Jaipur: Conversations around infidelity, especially when it has women at the center-stage, can have people shift in their seats. No surprise then that author Ravinder Singh started the dialogue with a disclaimer on his book This Love That Feels Right, that he is “not endorsing or promoting adultery”.
Joining him was writer Shunali Khullar Shroff whose recent novel Love In The Times of Affluenza also explores the socially condemned world of extra-marital affairs at the 13th Jaipur Literature Festival 2020. To a packed Mughal Tent with an audience – young and old, the duo starkly brought out cheating – often talked in hush-hush tones, the complexities of human relationships and how love is modifying itself in sync with changing times.
Both Shroff and Singh have women protagonist in their novels, step out of the chaste threshold of marital sanctity, trying to seek “love and fulfilment”. They have material riches at their disposal, and a seemingly perfect marriage. But is it really perfect? Shroff makes no bones about the transactional nature of love, particularly in SoBo (South Bombay) or the upper crust of the society where keeping appearances substantially defines a ‘great marriage’.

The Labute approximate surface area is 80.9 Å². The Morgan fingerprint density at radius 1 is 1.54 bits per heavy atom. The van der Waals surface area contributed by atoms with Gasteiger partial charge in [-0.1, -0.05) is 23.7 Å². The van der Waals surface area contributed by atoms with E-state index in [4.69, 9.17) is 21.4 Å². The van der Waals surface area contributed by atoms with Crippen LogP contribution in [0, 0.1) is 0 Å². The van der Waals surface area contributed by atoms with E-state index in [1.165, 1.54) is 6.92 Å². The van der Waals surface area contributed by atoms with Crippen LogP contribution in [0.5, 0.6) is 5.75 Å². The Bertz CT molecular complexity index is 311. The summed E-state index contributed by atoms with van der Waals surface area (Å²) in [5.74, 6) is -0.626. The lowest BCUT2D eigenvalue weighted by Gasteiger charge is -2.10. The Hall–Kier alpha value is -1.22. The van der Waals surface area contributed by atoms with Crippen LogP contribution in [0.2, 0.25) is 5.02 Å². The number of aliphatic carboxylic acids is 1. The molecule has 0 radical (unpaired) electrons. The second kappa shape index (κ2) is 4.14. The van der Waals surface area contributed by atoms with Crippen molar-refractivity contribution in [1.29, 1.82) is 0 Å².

“Everything is like closing a deal for these people. Fall in love, get married – you have closed one deal, now move on to other projects. They put so much energy in putting up a front that there is no time for self-reflection or to give each other,” she said, joined by Singh that love these days is all about I, Me, Myself.
“There is not concept of us. Sadder that people are not in love but more in love with the idea of love. It is very societal driven – get into a relationship because everyone is, get married at the right time because everyone is.”
About writing in a feminine voice, Singh who claimed to have talked to a lot of real-life couples for the novel, said that he wanted to have a sensitive debate around the topic. “Discussing love with men always settles at sex while women lend a more emotionally mature voice to it,” Singh stated, adding that men commit adultery out of boredom. Shroff, however, quickly dismissed this statement. “Women get equally bored of their spouses. Having said that, relationship outside marriage is about exercising individuality, not feminism.”